$8 million in TIO goes missing from Trade.io cold storage
There's a master thief out there somewhere.
The funds were kept in industry-recommended cold storage hardware wallets, and those wallets themselves were held in safe deposit boxes in banks. The banks have confirmed that the safe deposit boxes were not breached.
But somehow $8 million in TIO (Trade.io) tokens went missing from the cold storage before emerging on Bancor and KuCoin, it announced.
An inside job?
The first thing that probably comes to most people's minds whenever there's a strange cryptocurrency heist is that it was probably an inside job.
But perhaps not.
Trade.io was quick to contact Bancor and KuCoin to get the TIO frozen once they realised the lucre was being traded, and they're now floating the idea of a hard fork to devalue the 50 million stolen tokens, making it a somewhat pointless heist if they go through with the fork.
"Unfortunately, while this is an extremely strange situation, unfortunately breaches of cold storage is not unprecedented even when following security protocol to a T," Trade.io said. "We use industry recommended cold storage which are maintained in safety deposit boxes in banks, along with all corresponding materials. We have confirmed that the safety deposit boxes were not compromised."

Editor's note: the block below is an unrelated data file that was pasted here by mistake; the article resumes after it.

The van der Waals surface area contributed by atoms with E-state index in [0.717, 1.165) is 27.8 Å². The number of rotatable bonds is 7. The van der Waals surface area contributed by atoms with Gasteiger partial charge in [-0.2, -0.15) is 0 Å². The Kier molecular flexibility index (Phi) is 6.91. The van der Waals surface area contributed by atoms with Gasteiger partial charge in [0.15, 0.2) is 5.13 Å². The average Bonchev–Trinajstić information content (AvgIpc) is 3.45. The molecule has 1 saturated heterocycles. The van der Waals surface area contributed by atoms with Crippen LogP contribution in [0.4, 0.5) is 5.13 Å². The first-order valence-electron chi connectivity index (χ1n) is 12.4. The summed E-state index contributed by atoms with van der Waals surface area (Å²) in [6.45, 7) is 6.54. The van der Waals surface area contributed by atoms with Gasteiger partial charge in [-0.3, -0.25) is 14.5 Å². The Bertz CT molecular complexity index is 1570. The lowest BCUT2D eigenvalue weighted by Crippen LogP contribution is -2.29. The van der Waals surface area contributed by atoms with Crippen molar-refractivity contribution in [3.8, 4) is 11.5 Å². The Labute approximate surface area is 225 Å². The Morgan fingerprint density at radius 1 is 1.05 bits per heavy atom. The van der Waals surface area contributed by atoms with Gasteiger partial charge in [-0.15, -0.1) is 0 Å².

If you rule out an inside job, rule out an outright bank robbery and assume that the "industry recommended" cold storage is the same as that used by many others and is therefore unlikely to have vulnerabilities in itself, you're left with a potential Trade.io token bug or a vulnerability in the liquidity pool contract – the function the coins were stolen from.
Although it's naturally a bit irresponsible to just speculate wildly at this point, it's worth noting that vulnerabilities which allow thefts of various sorts are relatively common, and the ongoing investigation is likely to uncover the vulnerability if this is the case.
But that doesn't explain how the coins were taken from a cold storage wallet.
Trade.io's Jim Preissler ended the announcement on an inspirational note.
"It's obvious that trade.io is now a major focal point of competitors and those attempting to destroy the movement that is on the ground floor, and we guarantee you we will not bow down to their actions. We have the strongest community in crypto and we assure you we will wind up stronger as a result of actions like these and any such attacks in the future," he said.
Needless to say, the notion that a theft of $8 million was motivated by some kind of desire to sabotage a movement, rather than the desire to steal $8 million, is pretty funny.
And given how extremely weird the theft was, and how suspiciously creative the idea of the Trade.io liquidity pool is, it should perhaps come as little surprise if the Trade.io team ends up deciding not to render the stolen tokens worthless, and if they end up reappearing on the market in some form down the line.
Disclosure: At the time of writing, the author holds ETH, IOTA, ICX, VET, XLM, BTC and ADA.
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